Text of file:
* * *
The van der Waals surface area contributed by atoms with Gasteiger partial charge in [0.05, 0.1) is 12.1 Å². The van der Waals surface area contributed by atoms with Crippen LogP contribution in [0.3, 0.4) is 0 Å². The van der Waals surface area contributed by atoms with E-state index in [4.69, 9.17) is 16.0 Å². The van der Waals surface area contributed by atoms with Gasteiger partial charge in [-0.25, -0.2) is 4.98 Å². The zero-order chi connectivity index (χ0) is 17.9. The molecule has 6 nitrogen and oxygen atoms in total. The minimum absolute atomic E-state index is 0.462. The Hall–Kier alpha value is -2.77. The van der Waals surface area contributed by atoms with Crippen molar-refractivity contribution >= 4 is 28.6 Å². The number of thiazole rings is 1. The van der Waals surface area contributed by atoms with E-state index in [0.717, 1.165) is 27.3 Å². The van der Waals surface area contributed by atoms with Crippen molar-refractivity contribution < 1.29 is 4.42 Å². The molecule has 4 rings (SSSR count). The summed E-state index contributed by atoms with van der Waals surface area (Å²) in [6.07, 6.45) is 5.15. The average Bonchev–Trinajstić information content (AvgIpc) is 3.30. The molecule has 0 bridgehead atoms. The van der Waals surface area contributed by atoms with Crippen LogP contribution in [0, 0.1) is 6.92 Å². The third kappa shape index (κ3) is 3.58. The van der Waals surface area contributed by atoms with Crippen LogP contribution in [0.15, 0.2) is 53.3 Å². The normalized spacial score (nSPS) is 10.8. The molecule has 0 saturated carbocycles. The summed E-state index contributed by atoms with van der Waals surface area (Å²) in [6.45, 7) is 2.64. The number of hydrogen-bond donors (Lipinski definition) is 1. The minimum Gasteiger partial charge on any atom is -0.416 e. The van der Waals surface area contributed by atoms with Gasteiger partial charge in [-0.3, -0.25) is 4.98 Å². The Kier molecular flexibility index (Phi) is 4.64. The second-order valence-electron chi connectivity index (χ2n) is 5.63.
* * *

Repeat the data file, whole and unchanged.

The van der Waals surface area contributed by atoms with Gasteiger partial charge in [0.05, 0.1) is 12.1 Å². The van der Waals surface area contributed by atoms with Crippen LogP contribution in [0.3, 0.4) is 0 Å². The van der Waals surface area contributed by atoms with E-state index in [4.69, 9.17) is 16.0 Å². The van der Waals surface area contributed by atoms with Gasteiger partial charge in [-0.25, -0.2) is 4.98 Å². The zero-order chi connectivity index (χ0) is 17.9. The molecule has 6 nitrogen and oxygen atoms in total. The minimum absolute atomic E-state index is 0.462. The Hall–Kier alpha value is -2.77. The van der Waals surface area contributed by atoms with Crippen molar-refractivity contribution >= 4 is 28.6 Å². The number of thiazole rings is 1. The van der Waals surface area contributed by atoms with E-state index in [0.717, 1.165) is 27.3 Å². The van der Waals surface area contributed by atoms with Crippen molar-refractivity contribution < 1.29 is 4.42 Å². The molecule has 4 rings (SSSR count). The summed E-state index contributed by atoms with van der Waals surface area (Å²) in [6.07, 6.45) is 5.15. The average Bonchev–Trinajstić information content (AvgIpc) is 3.30. The molecule has 0 bridgehead atoms. The van der Waals surface area contributed by atoms with Crippen LogP contribution in [0, 0.1) is 6.92 Å². The third kappa shape index (κ3) is 3.58. The van der Waals surface area contributed by atoms with Crippen LogP contribution in [0.15, 0.2) is 53.3 Å². The normalized spacial score (nSPS) is 10.8. The molecule has 0 saturated carbocycles. The summed E-state index contributed by atoms with van der Waals surface area (Å²) in [6.45, 7) is 2.64. The number of hydrogen-bond donors (Lipinski definition) is 1. The minimum Gasteiger partial charge on any atom is -0.416 e. The van der Waals surface area contributed by atoms with Gasteiger partial charge in [-0.3, -0.25) is 4.98 Å². The Kier molecular flexibility index (Phi) is 4.64. The second-order valence-electron chi connectivity index (χ2n) is 5.63.